Advanced Directives – Chaban Law Group.
Advanced directives are a tool in Florida that allows individuals to state how they want decisions to be made, or who is able to make such decisions, should that individual not be able to make or express their desires themselves. Florida law provides for several different advanced directives.
Living Will – A living will is a document that individuals create to direct a physician as to whether they want life-prolonging procedures to be provided or withdrawn if the individual has an end-stage condition, or is in a persistent vegetative state. This document will include your preferences as to what types of procedures you would want if ever in such a condition. The living will must be prepared and executed in a precise manner identified in Florida Statutes. Creating a living can be a great relief for family members, as they will not be charged with having to make this decision for you.
Designation of Health Care Surrogate – A designation of health care surrogate is a document that allows you to designate an individual to make medical decisions for you in the event that a physician determines that you are incapacitated. Many individuals wonder if they should a designation of health care surrogate if they have a living will, and the answer is yes. A health care surrogate can make medical decisions for you if you are only temporarily incapacitated, such as with being under general anesthesia. Such temporary incapacities would not be covered by a living will.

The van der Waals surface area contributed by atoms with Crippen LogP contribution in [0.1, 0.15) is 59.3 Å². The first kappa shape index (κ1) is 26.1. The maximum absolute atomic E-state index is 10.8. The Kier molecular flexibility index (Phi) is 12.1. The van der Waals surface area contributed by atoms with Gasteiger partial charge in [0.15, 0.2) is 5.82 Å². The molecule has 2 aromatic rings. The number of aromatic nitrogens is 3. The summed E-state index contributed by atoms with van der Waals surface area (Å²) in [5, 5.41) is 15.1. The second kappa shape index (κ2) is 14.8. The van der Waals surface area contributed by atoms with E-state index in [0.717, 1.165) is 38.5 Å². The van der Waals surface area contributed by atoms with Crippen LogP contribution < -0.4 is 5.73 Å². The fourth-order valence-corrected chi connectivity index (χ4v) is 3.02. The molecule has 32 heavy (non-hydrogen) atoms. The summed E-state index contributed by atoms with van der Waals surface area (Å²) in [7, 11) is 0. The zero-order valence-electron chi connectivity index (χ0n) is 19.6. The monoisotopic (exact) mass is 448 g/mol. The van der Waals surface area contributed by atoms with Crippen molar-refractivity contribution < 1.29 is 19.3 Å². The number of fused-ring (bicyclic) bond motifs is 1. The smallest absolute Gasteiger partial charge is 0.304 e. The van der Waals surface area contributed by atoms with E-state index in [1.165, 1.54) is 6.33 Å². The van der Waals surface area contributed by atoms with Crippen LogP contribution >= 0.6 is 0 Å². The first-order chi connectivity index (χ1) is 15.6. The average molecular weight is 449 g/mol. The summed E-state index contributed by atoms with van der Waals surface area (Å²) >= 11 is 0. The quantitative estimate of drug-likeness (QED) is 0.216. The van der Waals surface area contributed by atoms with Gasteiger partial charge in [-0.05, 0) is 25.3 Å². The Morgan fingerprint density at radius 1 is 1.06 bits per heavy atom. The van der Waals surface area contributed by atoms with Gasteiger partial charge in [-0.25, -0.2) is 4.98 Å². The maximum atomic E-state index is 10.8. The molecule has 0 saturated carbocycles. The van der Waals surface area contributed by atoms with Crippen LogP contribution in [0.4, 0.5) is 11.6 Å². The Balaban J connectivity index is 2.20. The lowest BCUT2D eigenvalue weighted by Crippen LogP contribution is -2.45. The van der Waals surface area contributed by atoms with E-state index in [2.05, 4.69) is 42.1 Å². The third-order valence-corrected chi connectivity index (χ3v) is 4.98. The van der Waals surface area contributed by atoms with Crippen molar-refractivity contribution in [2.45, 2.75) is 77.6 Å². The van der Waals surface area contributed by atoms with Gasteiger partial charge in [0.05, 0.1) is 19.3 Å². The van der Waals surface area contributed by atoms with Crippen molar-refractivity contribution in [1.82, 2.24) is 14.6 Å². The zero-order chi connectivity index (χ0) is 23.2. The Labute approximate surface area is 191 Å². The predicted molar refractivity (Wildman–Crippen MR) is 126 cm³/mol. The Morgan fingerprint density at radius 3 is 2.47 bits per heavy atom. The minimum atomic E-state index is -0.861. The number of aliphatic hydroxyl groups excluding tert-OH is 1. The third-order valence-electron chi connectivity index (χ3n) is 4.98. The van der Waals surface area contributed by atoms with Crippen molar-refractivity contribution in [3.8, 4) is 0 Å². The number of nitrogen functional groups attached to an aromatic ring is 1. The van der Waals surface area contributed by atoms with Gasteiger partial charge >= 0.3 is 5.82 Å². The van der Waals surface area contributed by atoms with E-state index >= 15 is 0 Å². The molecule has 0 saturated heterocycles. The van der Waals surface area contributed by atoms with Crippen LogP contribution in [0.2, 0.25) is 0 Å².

“Advanced Directives – Chaban Law Group”
“Chaban Law Group”
Power of Attorney – A power of attorney is a document that allows an individual (“principal”) to appoint another individual (“agent”) to make certain approved decisions on their behalf. An agent can be anyone that the principal chooses, so long as the agent is at least 18 years of age, and can even be a financial institution in some cases. When choosing an agent, it is important to choose someone that you know well, as a power of attorney can have the ability to make large decisions for the principal, including financial ones. Agents appointed as a power of attorney are bound by statute to act in good faith and not contrary to your interests.
Florida law provides for several different types of powers of attorney. A general power of attorney will provide the agent with broad authority to make decisions on your behalf whereas a limited or special power of attorney can be used for a specific purpose and a limited time. Further, a durable power of attorney will allow the powers appointed to your agent to extend even after you lose capacity. This durable power of attorney can be made general or narrowed to specifics that you desire.
Power of attorney can give an individual wide discretion to act on your behalf. It is important to understand the legal repercussions of such a document and ensure that it is drafted according to your desires and needs. Our attorneys can assist you in drafting and reviewing these documents.